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Back Street

Back Street(1961)

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teaser Back Street (1961)

Susan Hayward lived 40 years without getting the love she needed. Her mother rejected her, openly favoring her older sister Florence at every opportunity. Her first, unhappy marriage to actor Jess Barker ended in a messy divorce and her suicide attempt. What little adulation she got from the world she earned through her work, a career that began in 1939 as a scrappy starlet auditioning for Gone with the Wind and reached its apex with an Oscar® win for I Want to Live! (1958).

Things were improving for Hayward on the home front, too. She'd married Floyd Eaton Chalkley, a "shrewd businessman," as she described him, "a horse-trader, as they might say in the South." He was magnanimous where Hayward was emotionally cautious, and gestures like sending four dozen roses to the set for their anniversary did much to melt her heart. Still, no matter how serene her romantic life, Hayward still had to deal with spiteful stunts from her sister, like the article in the May 1961 issue of Confidential with this tattletale headline: "My sister Susan Hayward has millions - BUT I'M ON RELIEF". Maybe that's why "women's picture" impresario Ross Hunter chose Hayward for the lead in the third retelling of Fannie Hurst's adultery parable Back Street (1961). The milky-skinned redhead from Flatbush, NY knew what it was like to live in the shadow of another, more beloved woman.

Like the movies based on Fannie Hurst's other novel Imitation of Life, Back Street was ripe fodder for remakes - once in 1932 with John Boles and Irene Dunne, and in 1941 with Margaret Sullavan and Charles Boyer. Those editions focused more on the painful reality of being a woman in love with a married man. But Hunter, who'd made his name with extravagant melodramas like Magnificent Obsession (1954) and rom-com confections like Pillow Talk (1959), freely admitted "I don't want to hold a mirror up to life as it is." His rendition of Back Street included scenes in New York, Paris and Rome, luxurious sets designed by his life partner Jacques Mapes, and $112,000 worth of Jean Louis gowns for Hayward. Whatever reservations she had about the script were overcome by these perks, and she willingly lost 15 pounds on a liquid diet before shooting began.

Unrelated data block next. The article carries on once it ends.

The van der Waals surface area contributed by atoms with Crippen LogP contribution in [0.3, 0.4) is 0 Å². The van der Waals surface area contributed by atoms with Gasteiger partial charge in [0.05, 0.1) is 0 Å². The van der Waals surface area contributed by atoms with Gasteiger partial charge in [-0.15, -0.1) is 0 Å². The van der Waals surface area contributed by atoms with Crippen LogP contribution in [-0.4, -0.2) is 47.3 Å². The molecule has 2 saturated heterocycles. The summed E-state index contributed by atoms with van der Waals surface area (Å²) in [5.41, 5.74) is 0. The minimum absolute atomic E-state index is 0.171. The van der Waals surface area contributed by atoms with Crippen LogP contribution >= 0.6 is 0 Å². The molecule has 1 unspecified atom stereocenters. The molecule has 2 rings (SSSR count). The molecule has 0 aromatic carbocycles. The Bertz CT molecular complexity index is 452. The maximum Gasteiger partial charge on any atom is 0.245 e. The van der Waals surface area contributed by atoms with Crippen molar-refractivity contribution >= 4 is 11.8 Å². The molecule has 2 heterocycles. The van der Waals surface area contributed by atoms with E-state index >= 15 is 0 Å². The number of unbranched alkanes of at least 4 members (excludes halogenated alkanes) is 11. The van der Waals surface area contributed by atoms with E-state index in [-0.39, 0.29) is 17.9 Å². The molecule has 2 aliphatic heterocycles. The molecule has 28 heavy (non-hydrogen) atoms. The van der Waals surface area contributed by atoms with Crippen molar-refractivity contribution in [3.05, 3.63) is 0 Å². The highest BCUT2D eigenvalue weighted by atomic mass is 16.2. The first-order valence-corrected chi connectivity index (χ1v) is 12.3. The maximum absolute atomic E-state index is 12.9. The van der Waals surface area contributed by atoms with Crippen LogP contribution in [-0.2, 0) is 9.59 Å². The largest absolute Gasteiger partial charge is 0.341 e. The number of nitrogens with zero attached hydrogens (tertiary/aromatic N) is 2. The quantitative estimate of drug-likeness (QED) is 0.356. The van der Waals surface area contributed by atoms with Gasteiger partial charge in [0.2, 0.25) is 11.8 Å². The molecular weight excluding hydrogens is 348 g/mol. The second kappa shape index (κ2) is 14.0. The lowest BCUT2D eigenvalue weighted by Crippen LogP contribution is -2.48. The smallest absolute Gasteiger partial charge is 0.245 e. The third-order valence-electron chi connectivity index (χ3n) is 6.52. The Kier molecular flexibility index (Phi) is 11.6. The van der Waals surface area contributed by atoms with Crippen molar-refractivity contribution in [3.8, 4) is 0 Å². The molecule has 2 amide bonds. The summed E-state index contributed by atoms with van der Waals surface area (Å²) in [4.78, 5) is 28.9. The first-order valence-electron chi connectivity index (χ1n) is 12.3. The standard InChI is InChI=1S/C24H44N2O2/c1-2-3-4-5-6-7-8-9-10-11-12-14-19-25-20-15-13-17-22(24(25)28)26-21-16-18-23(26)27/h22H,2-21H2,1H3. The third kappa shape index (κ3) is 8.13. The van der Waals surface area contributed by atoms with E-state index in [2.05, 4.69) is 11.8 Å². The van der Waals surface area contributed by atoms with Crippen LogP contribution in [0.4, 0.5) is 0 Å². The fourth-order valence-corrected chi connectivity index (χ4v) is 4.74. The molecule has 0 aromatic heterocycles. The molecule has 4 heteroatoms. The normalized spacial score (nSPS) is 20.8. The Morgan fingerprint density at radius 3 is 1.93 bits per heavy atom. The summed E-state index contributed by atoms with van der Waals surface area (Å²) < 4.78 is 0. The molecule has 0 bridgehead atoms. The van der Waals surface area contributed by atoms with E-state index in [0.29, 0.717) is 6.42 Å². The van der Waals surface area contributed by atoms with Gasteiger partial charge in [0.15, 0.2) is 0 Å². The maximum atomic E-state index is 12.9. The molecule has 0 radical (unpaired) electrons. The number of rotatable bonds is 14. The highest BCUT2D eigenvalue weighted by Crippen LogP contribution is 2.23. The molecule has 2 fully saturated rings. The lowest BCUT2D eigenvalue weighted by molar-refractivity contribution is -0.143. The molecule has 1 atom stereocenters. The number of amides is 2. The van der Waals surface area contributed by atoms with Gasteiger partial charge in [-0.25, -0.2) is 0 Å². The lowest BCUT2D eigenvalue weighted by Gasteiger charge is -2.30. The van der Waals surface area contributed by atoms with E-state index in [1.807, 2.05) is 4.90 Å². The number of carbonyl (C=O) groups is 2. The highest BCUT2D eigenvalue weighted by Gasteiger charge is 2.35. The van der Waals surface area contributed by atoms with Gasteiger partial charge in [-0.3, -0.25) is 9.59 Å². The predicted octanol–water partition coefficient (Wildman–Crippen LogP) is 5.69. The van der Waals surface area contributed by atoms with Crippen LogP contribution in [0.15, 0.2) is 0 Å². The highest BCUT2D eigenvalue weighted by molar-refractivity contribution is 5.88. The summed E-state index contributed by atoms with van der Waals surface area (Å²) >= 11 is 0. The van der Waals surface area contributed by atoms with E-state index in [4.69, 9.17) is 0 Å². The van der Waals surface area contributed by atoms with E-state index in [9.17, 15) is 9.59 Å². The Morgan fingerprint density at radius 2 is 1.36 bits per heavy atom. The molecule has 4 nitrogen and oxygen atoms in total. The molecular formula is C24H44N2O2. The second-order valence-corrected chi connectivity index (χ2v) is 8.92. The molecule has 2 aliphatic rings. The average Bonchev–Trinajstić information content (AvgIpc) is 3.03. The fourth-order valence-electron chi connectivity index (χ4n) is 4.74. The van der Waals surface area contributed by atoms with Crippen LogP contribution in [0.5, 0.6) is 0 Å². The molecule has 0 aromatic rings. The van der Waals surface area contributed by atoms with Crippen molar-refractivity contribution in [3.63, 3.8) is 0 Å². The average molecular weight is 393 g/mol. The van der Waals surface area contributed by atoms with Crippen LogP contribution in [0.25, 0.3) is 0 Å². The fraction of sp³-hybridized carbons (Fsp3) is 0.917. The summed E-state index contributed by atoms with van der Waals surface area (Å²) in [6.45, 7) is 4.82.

To round out the cast, Hunter selected John Gavin to play opposite Hayward - an unusual choice, since the swarthy Gavin was 30 years old to Hayward's 44, and towered over her by a foot. But Gavin was being groomed by Universal as a secondary version of Rock Hudson (also a Universal contract player). Since Hunter had previously produced seven features with Hudson, a stint under him may have been part of Gavin's tutelage. Hunter also cast Vera Miles, Gavin's co-star in the previous year's Psycho (1960), as the wife in the middle of this ill-fated love triangle. Miles was mousy in an overcoat the last time she and Gavin appeared on screen together, but here she flexes her considerable sex appeal as the evil, alcoholic shrew who won't take her hooks out of Hayward's lover.

Back Street premiered in October 1961 and was an immediate box office hit, even though the critics weren't impressed. The New York Times dismissed it as "a moral and emotional fraud" and Time magazine commented on how Hayward's well-heeled character isn't as tortured by her romantic frustrations as in the movie's previous incarnations: "She still suffers, but on silk."

To audiences, none of that mattered. They responded to something genuine in Hayward's performance, in how her eyes light up in every scene with Gavin and how she surrenders ecstatically to a clinch in the grass or brightens at the sound of her lover's voice on the phone. Hayward may have had a reputation for being frosty and remote in real life (three-time co-star Robert Preston once remarked "Anything I have to say about Susan Hayward you couldn't print"), but in every frame of Back Street she exudes a vulnerable, palpable joy. Biographers Robert LaGuardia and Gene Arceri hypothesized in their book Red: The Tempestuous Life of Susan Hayward that the "glow of love in Susan's face" in this movie is because of the emotional peace she'd found with Chalkley. "She did very little real acting in the movie . . . what she did was play the part of herself that was in love."

Producer: Ross Hunter
Director: David Miller
Screenplay: Eleanore Griffin, William Ludwig (screenplay); Fannie Hurst (novel)
Cinematography: Stanley Cortez
Art Direction: Alexander Golitzen
Music: Frank Skinner
Film Editing: Milton Carruth
Cast: Susan Hayward (Rae Smith), John Gavin (Paul Saxon), Vera Miles (Liz Saxon), Charles Drake (Curt Stanton), Virginia Grey (Janey nee Smith), Reginald Gardiner (Dalian), Tammy Marihugh (Caroline), Robert Eyer (Paul Saxon Jr.), Natalie Schafer (Mrs. Evans), Doreen McLean (Miss Hatfield).
C-107m.

by Violet LeVoit

References:
Obituary of Ross Hunter
http://www.independent.co.uk/news/obituaries/obituary-ross-hunter-1341764.html
Holston, Kim R.Susan Hayward: Her Films And Life.
LaGuardia, Robert and Gene ArceriRed: The Tempestuous Life Of Susan Hayward.
Linet, Beverly.Susan Hayward: Portrait Of A Survivor

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